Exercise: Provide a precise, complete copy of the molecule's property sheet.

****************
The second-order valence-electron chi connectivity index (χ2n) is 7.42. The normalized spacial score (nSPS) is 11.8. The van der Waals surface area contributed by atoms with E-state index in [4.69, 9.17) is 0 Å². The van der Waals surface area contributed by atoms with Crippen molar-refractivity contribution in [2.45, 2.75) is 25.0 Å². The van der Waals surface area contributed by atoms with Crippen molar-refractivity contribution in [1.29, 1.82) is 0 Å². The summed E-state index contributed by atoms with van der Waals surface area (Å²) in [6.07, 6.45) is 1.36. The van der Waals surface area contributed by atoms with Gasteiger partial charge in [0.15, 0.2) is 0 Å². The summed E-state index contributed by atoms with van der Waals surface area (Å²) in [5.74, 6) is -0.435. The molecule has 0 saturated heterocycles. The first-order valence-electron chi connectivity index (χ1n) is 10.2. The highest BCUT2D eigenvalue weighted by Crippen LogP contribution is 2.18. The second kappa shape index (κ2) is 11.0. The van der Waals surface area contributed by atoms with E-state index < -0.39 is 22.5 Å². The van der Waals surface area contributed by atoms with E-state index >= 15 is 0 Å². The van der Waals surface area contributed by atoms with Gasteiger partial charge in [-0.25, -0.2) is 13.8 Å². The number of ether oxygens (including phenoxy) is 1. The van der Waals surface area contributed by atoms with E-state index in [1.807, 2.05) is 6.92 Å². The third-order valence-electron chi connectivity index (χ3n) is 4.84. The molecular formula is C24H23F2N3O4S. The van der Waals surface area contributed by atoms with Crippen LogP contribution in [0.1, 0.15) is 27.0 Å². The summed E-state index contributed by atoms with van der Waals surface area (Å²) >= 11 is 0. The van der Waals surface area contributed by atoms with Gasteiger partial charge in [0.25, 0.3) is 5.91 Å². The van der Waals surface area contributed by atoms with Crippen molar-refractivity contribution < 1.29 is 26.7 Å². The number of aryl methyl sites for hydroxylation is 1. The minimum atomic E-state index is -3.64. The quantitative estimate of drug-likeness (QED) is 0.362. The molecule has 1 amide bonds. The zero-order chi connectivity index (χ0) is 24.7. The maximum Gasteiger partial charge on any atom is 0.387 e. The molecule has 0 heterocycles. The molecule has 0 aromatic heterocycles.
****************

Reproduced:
The second-order valence-electron chi connectivity index (χ2n) is 7.42. The normalized spacial score (nSPS) is 11.8. The van der Waals surface area contributed by atoms with E-state index in [4.69, 9.17) is 0 Å². The van der Waals surface area contributed by atoms with Crippen molar-refractivity contribution in [2.45, 2.75) is 25.0 Å². The van der Waals surface area contributed by atoms with Crippen molar-refractivity contribution in [1.29, 1.82) is 0 Å². The summed E-state index contributed by atoms with van der Waals surface area (Å²) in [6.07, 6.45) is 1.36. The van der Waals surface area contributed by atoms with Gasteiger partial charge in [0.15, 0.2) is 0 Å². The summed E-state index contributed by atoms with van der Waals surface area (Å²) in [5.74, 6) is -0.435. The molecule has 0 saturated heterocycles. The first-order valence-electron chi connectivity index (χ1n) is 10.2. The highest BCUT2D eigenvalue weighted by Crippen LogP contribution is 2.18. The second kappa shape index (κ2) is 11.0. The van der Waals surface area contributed by atoms with E-state index < -0.39 is 22.5 Å². The van der Waals surface area contributed by atoms with E-state index >= 15 is 0 Å². The van der Waals surface area contributed by atoms with Gasteiger partial charge in [-0.25, -0.2) is 13.8 Å². The number of ether oxygens (including phenoxy) is 1. The van der Waals surface area contributed by atoms with E-state index in [1.807, 2.05) is 6.92 Å². The third-order valence-electron chi connectivity index (χ3n) is 4.84. The molecular formula is C24H23F2N3O4S. The van der Waals surface area contributed by atoms with Crippen LogP contribution in [0.1, 0.15) is 27.0 Å². The summed E-state index contributed by atoms with van der Waals surface area (Å²) >= 11 is 0. The van der Waals surface area contributed by atoms with Gasteiger partial charge in [0.25, 0.3) is 5.91 Å². The van der Waals surface area contributed by atoms with Crippen molar-refractivity contribution < 1.29 is 26.7 Å². The number of aryl methyl sites for hydroxylation is 1. The minimum atomic E-state index is -3.64. The quantitative estimate of drug-likeness (QED) is 0.362. The molecule has 1 amide bonds. The zero-order chi connectivity index (χ0) is 24.7. The maximum Gasteiger partial charge on any atom is 0.387 e. The molecule has 0 heterocycles. The molecule has 0 aromatic heterocycles.